Contributions to political campaign funds, public statements of support or opposition (verbal or written) made by or on behalf of an organization, and the distribution of materials prepared by others that support or oppose any candidate for public office all violate the prohibition on political campaign intervention.
Factors in determining whether a communication results in political campaign intervention include the following:
- Whether the statement identifies one or more candidates for a given public office
- Whether the statement expresses approval or disapproval of one or more candidates' positions and/or actions
- Whether the statement is delivered close in time to the election
- Whether the statement makes reference to voting or an election
- Whether the issue addressed distinguishes candidates for a given office
Many religious organizations believe, as we do, that the above constitutes a violation of the First Amendment of the US Constitution.
Congress shall make no law respecting an establishment of religion, or prohibiting the free exercise thereof; or abridging the freedom of speech, or of the press; or the right of the people peaceably to assemble, and to petition the Government for a redress of grievances.
That said, we make the following absolutely clear here:
- The Real Liberal Christian Church and Christian Commons Project not only do not endorse any candidate for any secular office, we say that Christianity forbids voting in such elections.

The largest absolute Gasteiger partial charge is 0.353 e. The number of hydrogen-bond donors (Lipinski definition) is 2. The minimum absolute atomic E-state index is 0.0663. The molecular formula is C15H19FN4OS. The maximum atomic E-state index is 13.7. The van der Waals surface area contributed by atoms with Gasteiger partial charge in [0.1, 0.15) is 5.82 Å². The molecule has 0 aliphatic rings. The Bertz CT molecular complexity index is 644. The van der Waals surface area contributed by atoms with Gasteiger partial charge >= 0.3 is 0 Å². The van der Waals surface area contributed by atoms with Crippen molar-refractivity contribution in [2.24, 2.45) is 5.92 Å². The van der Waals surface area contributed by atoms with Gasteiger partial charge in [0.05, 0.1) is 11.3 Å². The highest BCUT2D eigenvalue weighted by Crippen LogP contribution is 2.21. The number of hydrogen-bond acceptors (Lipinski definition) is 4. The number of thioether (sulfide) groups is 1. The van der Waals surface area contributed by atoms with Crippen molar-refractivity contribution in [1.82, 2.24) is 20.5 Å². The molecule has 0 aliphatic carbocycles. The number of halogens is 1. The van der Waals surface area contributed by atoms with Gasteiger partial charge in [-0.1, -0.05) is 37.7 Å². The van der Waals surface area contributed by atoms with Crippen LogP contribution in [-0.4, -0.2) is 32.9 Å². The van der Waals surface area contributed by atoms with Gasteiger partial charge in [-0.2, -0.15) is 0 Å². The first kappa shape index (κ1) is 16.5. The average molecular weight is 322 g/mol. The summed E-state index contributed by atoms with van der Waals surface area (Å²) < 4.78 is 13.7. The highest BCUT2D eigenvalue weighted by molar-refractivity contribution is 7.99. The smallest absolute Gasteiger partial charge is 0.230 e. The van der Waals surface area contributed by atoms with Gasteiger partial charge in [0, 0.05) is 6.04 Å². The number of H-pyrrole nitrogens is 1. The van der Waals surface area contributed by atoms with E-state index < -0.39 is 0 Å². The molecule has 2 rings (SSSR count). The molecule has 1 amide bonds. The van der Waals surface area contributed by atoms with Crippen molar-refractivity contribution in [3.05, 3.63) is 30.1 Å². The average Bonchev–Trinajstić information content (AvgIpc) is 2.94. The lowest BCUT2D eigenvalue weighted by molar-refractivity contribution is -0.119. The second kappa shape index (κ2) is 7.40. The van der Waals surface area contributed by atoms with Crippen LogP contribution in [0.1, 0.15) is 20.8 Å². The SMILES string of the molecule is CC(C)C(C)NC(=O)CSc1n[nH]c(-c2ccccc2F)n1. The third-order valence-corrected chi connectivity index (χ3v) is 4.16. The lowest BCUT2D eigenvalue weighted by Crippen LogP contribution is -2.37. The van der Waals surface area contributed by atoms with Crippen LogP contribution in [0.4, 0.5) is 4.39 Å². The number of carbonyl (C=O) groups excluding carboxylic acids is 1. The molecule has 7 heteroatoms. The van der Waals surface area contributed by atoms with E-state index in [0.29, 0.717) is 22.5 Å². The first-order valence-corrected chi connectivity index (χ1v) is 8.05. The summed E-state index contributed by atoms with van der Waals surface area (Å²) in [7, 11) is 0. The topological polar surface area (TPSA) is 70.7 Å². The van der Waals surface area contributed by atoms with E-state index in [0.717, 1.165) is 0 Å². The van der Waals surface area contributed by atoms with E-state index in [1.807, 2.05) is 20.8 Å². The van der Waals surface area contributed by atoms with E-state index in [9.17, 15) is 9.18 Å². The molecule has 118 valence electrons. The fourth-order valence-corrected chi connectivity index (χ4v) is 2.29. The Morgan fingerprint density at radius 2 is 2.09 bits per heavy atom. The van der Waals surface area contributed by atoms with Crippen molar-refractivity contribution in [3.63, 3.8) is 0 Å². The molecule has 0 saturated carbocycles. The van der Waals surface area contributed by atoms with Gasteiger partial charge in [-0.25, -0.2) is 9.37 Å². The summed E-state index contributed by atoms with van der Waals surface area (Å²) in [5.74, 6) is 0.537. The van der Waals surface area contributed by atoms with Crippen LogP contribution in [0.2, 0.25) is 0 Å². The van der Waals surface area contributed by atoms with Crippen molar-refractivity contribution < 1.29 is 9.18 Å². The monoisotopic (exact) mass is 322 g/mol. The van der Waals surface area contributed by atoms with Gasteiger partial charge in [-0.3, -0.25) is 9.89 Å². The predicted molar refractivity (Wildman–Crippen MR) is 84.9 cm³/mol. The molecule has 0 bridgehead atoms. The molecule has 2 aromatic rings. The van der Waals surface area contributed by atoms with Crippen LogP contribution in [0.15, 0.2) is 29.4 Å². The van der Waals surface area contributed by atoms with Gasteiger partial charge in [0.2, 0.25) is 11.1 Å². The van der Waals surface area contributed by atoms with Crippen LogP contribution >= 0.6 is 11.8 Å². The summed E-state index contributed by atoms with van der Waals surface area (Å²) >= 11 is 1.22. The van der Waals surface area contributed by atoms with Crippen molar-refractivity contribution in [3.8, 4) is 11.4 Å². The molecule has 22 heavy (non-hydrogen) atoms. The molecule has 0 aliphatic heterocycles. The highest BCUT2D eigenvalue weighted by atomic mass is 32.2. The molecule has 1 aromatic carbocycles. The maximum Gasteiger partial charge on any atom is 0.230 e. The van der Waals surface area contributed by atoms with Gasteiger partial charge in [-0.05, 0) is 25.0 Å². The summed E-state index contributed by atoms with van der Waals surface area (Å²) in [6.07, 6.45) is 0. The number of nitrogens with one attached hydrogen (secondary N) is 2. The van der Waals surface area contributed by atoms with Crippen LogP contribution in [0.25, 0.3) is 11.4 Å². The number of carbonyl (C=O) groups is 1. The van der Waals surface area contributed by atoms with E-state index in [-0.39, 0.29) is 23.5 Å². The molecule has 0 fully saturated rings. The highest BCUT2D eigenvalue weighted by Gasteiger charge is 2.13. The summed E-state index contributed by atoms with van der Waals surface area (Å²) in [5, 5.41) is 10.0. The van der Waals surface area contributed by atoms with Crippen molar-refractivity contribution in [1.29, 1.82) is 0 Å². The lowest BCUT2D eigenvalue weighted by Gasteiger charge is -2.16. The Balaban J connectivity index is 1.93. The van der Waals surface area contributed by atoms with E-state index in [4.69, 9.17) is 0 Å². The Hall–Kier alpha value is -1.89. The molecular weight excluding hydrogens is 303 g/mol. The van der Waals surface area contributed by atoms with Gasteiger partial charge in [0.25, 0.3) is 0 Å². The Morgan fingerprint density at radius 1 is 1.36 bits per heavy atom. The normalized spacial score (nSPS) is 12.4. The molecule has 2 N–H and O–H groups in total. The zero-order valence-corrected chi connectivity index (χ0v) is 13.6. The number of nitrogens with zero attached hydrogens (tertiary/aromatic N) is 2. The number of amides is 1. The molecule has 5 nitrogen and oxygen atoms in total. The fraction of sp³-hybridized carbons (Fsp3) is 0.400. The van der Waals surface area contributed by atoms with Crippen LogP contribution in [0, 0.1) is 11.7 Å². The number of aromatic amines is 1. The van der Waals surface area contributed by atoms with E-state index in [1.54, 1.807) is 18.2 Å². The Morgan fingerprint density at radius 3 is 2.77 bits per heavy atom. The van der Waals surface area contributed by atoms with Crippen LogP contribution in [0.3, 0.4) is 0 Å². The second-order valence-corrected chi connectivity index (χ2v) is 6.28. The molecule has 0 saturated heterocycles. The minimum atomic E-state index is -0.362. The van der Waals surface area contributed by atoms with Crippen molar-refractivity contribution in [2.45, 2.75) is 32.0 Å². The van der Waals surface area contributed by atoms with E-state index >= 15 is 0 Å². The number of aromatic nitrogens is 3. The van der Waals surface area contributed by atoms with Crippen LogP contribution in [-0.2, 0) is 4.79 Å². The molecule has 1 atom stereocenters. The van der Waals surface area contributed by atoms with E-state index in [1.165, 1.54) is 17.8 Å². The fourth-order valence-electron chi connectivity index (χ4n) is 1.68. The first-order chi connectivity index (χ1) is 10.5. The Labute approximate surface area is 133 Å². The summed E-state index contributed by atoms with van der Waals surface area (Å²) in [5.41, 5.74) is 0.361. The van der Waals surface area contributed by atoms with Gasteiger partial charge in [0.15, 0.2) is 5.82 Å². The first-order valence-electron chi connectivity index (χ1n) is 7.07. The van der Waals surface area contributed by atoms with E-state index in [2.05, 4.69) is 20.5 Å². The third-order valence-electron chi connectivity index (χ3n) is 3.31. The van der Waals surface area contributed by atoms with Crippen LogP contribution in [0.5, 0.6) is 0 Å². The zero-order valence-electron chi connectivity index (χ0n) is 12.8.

- Furthermore, when we discuss any public-office holder's position, policy, action or inaction, we definitely are not encouraging anyone to vote for that office holder's position.
- We are not trying to influence secular elections but rather want people to come out from that entire fallen system.
- When we analyze or discuss what is termed "public policy," we do it entirely from a theological standpoint with an eye to educating professing Christians and those to whom we are openly always proselytizing to convert to authentic Christianity.
- It is impossible for us to fully evangelize and proselytize without directly discussing the pros and cons of public policy and the positions of secular-office holders, hence the unconstitutionality of the IRS code on the matter.
- We are not rich and wouldn't be looking for a fight regardless. What we cannot do is compromise our faith (which seeks to harm nobody, quite the contrary).
- We render unto Caesar what is Caesar's. We render unto God what is God's.
- When Caesar says to us that unless we shut up about the unrighteousness of Caesar's policies and practices, we will lose the ability of people who donate to us to declare their donations as deductions on their federal and state income-tax returns, we say to Caesar that we cannot shut up while exercising our religion in a very reasonable way.
- We consider the IRS code on this matter as deliberate economic duress (a form of coercion) and a direct attempt by the federal government to censor dissenting, free political and religious speech.
- It's not freedom of religion if they tax it.
And when they were come to Capernaum, they that received tribute money came to Peter, and said, Doth not your master pay tribute? He saith, Yes. And when he was come into the house, Jesus prevented him, saying, What thinkest thou, Simon? of whom do the kings of the earth take custom or tribute? of their own children, or of strangers? Peter saith unto him, Of strangers. Jesus saith unto him, Then are the children free. (Matthew 17:24-26)